Laomedon was the father of Priam, Astyoche, Lampus, Hicetaon, Clytius, Cilla, Proclia, Aethilla, Medesicaste, Clytodora, and Hesione. Tithonus is also described by most sources as Laomedon's eldest legitimate son, and most sources omit Ganymede from the list of Laomedon's children, but indicate him as his uncle instead. Laomedon's possible wives are Placia, Strymo (or Rhoeo), and Leucippe; by the former he begot Tithonus and by the latter King Priam (see John Tzetzes' Scholia in Lycophronem 18 «ὁ μὲν γὰρ Πρίαμος ἦν Λευκίππης, ὁ δὲ Τιθωνὸς Ῥοιοῦς ἢ Στρυμοῦς τῆς Σκαμάνδρου θυγατρὸς υἱός»: "Priamus was the son of Leucippe, whereas Tithonus was the son of Rhoeo or Strymo, the daughter of Scamander"). He also had a son named Bucolion by the nymph Calybe, as recounted by Homer in the Iliad (6.22). Dictys Cretensis (4.22) added Thymoetes to the list of Laomedon's children.
Laomedon owned several horses with divine parentage that Zeus had given Tros (Laomedon's grandfather) as compensation for the kidnapping of Ganymede. Anchises secretly bred his own mares from these horses.
According to one story, Laomedon's son, Ganymede, was kidnapped by Zeus, who had fallen in love with the beautiful boy. Laomedon grieved for his son. Sympathetic, Zeus sent Hermes with two horses so swift they could run over water. Hermes also assured Laomedon that Ganymede was immortal and would be the cupbearer for the gods, a position of much distinction. However, Ganymede is more usually described as a son of Tros, an earlier King of Troy and grandfather of Laomedon (making him an uncle to Laomedon). Laomedon himself was the son of Ganymede's brother Ilus, the son of Tros.
Wrath of godsEdit
When Poseidon and Apollo entered a conspiracy to put Zeus in bonds, the supreme god being offended, sent them to serve with King Laomedon as punishment for their nefarious design. In other sources, the two gods simply tested the wantonness of the Laomedon. As ordered by Laomedon who promised wages, the two deities assuming the likeness of men undertook to build huge walls around the city. But when they had finished, the king refused to fulfil their agreement of reward. In vengeance, before the Trojan War, Apollo sent a pestilence to Troy while Poseidon released a sea monster which, carried up by a flood, snatched away the people of the plain.
The oracles foretold deliverance from these calamities if Laomedon would expose his daughter Hesione to be devoured by the sea monster. The king then exposed her by fastening her to the rocks near the sea. But by chance, after fighting the Amazons, Heracles, who had landed at Troy, saw the girl to be sacrificed. The hero promised to save the princess on condition of receiving from Laomedon the mares which Zeus had given in compensation for the rape of Ganymede. When Laomedon agreed, Heracles (along with Oicles and Telamon) killed the monster and rescued Hesione at the last minute. But when Laomedon would not give up his magical horses for their deeds, the hero put to sea after threatening to make war on Troy.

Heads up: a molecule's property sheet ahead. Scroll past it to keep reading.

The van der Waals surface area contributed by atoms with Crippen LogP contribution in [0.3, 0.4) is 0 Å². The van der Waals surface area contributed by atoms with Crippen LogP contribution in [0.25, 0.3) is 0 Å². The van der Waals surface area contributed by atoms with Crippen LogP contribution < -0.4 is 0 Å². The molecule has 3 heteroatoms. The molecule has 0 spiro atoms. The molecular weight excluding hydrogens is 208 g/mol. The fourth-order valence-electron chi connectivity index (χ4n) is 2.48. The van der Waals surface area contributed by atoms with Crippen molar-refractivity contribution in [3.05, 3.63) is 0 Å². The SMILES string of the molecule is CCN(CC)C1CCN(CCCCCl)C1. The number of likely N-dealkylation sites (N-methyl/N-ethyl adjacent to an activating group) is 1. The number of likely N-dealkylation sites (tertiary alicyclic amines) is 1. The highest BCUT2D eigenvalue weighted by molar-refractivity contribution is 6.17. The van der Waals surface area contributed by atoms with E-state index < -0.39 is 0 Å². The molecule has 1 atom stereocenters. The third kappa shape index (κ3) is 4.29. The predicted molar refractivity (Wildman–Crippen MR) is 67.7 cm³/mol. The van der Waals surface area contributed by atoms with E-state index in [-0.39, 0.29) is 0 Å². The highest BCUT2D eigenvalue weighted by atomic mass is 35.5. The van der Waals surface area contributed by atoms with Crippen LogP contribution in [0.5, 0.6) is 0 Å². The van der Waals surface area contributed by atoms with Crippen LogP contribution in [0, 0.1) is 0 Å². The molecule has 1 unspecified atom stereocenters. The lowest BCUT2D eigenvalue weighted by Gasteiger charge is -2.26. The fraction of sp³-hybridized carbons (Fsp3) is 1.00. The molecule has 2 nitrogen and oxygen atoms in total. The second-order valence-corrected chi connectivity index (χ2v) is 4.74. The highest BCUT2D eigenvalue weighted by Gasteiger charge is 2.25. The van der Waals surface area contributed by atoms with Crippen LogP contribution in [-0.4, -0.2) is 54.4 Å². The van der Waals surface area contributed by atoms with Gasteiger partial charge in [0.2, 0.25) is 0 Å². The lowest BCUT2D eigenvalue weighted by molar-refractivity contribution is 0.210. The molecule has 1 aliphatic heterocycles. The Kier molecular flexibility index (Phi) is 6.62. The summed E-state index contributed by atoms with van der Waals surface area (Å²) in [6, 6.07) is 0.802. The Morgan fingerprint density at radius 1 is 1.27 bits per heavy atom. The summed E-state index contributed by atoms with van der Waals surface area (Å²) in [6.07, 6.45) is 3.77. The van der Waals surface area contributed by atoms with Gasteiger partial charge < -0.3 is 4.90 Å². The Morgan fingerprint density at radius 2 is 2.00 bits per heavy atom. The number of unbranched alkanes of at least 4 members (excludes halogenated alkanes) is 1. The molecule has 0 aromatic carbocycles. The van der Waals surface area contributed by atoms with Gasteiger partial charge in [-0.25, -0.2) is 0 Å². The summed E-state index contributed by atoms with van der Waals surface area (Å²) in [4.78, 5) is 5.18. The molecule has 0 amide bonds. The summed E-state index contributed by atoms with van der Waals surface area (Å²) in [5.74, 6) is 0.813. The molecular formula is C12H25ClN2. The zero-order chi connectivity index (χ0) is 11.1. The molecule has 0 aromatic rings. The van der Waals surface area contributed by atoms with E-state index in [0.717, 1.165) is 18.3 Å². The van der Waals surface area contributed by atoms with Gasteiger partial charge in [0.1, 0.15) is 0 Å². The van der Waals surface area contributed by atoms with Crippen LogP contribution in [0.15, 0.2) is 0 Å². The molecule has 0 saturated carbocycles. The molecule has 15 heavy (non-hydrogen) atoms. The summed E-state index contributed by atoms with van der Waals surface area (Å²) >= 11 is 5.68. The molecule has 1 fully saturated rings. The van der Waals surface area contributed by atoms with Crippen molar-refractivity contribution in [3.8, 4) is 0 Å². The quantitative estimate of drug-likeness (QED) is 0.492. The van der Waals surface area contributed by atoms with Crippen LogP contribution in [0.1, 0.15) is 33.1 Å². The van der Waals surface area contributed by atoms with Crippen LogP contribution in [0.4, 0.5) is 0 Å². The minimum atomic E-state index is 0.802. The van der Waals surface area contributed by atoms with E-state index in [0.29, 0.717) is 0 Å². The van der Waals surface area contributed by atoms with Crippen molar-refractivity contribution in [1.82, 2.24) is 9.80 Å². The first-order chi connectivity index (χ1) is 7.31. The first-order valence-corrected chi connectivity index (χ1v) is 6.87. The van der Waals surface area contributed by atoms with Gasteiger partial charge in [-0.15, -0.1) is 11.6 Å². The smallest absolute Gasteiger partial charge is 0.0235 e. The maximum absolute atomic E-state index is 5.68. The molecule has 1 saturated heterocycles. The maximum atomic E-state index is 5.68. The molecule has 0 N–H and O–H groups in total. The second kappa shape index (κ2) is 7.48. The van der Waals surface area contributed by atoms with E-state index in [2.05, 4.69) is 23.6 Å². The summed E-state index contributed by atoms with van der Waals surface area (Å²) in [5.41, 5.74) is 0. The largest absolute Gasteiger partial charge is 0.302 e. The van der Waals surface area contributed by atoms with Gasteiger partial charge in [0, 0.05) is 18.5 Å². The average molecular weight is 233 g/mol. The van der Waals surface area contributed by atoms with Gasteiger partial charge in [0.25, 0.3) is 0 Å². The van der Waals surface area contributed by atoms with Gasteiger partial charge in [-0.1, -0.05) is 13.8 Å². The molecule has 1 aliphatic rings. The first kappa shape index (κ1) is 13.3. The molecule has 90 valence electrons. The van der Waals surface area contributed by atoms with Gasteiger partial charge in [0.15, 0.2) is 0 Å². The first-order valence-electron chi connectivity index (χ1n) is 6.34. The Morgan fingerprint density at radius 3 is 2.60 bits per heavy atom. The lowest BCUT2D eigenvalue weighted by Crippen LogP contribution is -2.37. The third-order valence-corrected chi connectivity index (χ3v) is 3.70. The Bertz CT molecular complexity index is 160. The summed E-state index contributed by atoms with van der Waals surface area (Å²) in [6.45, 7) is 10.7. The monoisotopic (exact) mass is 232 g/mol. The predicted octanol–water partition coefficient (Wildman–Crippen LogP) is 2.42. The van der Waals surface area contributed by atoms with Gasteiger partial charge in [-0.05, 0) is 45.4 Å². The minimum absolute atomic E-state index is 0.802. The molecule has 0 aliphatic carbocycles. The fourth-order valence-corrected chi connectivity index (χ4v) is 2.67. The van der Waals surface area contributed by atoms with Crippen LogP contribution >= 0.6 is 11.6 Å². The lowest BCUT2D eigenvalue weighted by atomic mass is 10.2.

Siege of HeraclesEdit
After his servitude, Heracles mustered an army of noble volunteers and sailed for Ilium with eighteen ships of fifty oars each. Having come to port at Ilium, he left the guard of the ships to Oicles and he, with the rest of the champions, set out to attack the city. Meanwhile, Laomedon marched against the ships with a multitude and slew Oicles in battle. But being repulsed by the troops of Heracles, Laomedon was besieged. The siege once laid, Telamon was the first to breach the wall and enter the city, and after him Heracles. When the son of Zeus had taken the city he shot down Laomedon and his sons, except Podarces. Heracles assigned Hesione as a war prize to Telamon (by whom he had a son called Teucer by her) and allowed her to take with her whomsoever of the captives she would. When Hesione chose Podarces, Heracles said that her brother must first be a slave and then be ransomed by her. So, when the prince was being sold, Hesione took the golden veil from her head and gave it as a ransom; hence Podarces was thereafter called Priam (from priamai 'to buy').
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- Apollodorus and Hyginus p. 63
- Apollodorus and Hyginus p. 34
- Scholiast on Homer. Iliad, xxi.444 and Tzetzes. Scholiast on Lycophron 34 (as noted in Pseudo-Apollodorus. Bibliotheca, 2.5.9, Note 2)
- The conspirator-gods: Poseidon, Hera, and Athena but Apollo was not mentioned in Homer's Iliad, 1.399ff.
- Pseudo-Apollodorus. Bibliotheca, 2.5.9
- Apollodorus and Hyginus pp. 38–39